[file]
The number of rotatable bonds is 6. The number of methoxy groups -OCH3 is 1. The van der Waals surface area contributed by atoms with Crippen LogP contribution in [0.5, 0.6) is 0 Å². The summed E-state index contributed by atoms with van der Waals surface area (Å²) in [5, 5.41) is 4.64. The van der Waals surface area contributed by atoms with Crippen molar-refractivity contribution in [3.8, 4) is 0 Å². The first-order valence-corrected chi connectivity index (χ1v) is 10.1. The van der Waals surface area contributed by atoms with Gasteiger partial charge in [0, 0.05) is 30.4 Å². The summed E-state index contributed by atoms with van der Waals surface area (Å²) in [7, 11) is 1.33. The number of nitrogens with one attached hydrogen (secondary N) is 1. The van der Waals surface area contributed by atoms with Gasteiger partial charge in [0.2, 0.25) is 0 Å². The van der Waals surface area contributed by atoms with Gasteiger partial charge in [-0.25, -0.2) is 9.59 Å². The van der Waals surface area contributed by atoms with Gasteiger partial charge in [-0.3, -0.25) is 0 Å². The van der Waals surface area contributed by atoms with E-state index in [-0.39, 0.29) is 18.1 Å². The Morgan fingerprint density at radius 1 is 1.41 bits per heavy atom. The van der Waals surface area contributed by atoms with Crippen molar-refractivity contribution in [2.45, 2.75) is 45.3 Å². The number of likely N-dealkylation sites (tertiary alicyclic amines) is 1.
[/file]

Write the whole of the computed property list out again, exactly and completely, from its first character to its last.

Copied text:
The number of rotatable bonds is 6. The number of methoxy groups -OCH3 is 1. The van der Waals surface area contributed by atoms with Crippen LogP contribution in [0.5, 0.6) is 0 Å². The summed E-state index contributed by atoms with van der Waals surface area (Å²) in [5, 5.41) is 4.64. The van der Waals surface area contributed by atoms with Crippen molar-refractivity contribution in [3.8, 4) is 0 Å². The first-order valence-corrected chi connectivity index (χ1v) is 10.1. The van der Waals surface area contributed by atoms with Gasteiger partial charge in [0, 0.05) is 30.4 Å². The summed E-state index contributed by atoms with van der Waals surface area (Å²) in [7, 11) is 1.33. The number of nitrogens with one attached hydrogen (secondary N) is 1. The van der Waals surface area contributed by atoms with Gasteiger partial charge in [0.2, 0.25) is 0 Å². The van der Waals surface area contributed by atoms with Gasteiger partial charge in [-0.25, -0.2) is 9.59 Å². The van der Waals surface area contributed by atoms with Gasteiger partial charge in [-0.3, -0.25) is 0 Å². The van der Waals surface area contributed by atoms with E-state index in [-0.39, 0.29) is 18.1 Å². The Morgan fingerprint density at radius 1 is 1.41 bits per heavy atom. The van der Waals surface area contributed by atoms with Crippen molar-refractivity contribution in [2.45, 2.75) is 45.3 Å². The number of likely N-dealkylation sites (tertiary alicyclic amines) is 1.